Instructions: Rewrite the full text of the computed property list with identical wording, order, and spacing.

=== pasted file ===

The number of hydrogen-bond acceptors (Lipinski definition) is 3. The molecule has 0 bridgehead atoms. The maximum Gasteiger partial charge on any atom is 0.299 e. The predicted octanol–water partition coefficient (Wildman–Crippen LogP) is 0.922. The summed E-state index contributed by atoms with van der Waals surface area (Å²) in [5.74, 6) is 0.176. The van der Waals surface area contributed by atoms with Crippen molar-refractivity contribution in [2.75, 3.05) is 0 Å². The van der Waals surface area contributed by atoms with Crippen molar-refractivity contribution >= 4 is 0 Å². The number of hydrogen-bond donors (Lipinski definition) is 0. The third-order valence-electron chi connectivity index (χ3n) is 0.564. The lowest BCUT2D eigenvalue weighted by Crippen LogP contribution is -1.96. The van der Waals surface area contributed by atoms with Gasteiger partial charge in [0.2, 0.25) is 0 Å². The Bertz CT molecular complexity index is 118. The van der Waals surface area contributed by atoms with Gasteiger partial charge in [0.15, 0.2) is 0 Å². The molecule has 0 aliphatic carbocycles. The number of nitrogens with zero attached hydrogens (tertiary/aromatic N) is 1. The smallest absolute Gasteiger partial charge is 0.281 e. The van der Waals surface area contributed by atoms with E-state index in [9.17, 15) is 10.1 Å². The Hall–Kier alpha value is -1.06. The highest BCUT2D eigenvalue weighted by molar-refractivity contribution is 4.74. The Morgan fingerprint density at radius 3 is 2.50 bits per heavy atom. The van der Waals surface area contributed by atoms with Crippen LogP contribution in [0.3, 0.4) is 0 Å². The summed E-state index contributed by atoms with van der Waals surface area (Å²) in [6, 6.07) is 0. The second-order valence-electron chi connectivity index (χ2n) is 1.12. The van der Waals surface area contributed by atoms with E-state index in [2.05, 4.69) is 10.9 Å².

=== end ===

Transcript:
The number of hydrogen-bond acceptors (Lipinski definition) is 3. The molecule has 0 bridgehead atoms. The maximum Gasteiger partial charge on any atom is 0.299 e. The predicted octanol–water partition coefficient (Wildman–Crippen LogP) is 0.922. The summed E-state index contributed by atoms with van der Waals surface area (Å²) in [5.74, 6) is 0.176. The van der Waals surface area contributed by atoms with Crippen molar-refractivity contribution in [2.75, 3.05) is 0 Å². The van der Waals surface area contributed by atoms with Crippen molar-refractivity contribution >= 4 is 0 Å². The number of hydrogen-bond donors (Lipinski definition) is 0. The third-order valence-electron chi connectivity index (χ3n) is 0.564. The lowest BCUT2D eigenvalue weighted by Crippen LogP contribution is -1.96. The van der Waals surface area contributed by atoms with Gasteiger partial charge in [0.2, 0.25) is 0 Å². The Bertz CT molecular complexity index is 118. The van der Waals surface area contributed by atoms with Gasteiger partial charge in [0.15, 0.2) is 0 Å². The molecule has 0 aliphatic carbocycles. The number of nitrogens with zero attached hydrogens (tertiary/aromatic N) is 1. The smallest absolute Gasteiger partial charge is 0.281 e. The van der Waals surface area contributed by atoms with E-state index in [9.17, 15) is 10.1 Å². The Hall–Kier alpha value is -1.06. The highest BCUT2D eigenvalue weighted by molar-refractivity contribution is 4.74. The Morgan fingerprint density at radius 3 is 2.50 bits per heavy atom. The van der Waals surface area contributed by atoms with Crippen LogP contribution in [0.3, 0.4) is 0 Å². The summed E-state index contributed by atoms with van der Waals surface area (Å²) in [6, 6.07) is 0. The second-order valence-electron chi connectivity index (χ2n) is 1.12. The van der Waals surface area contributed by atoms with E-state index in [2.05, 4.69) is 10.9 Å².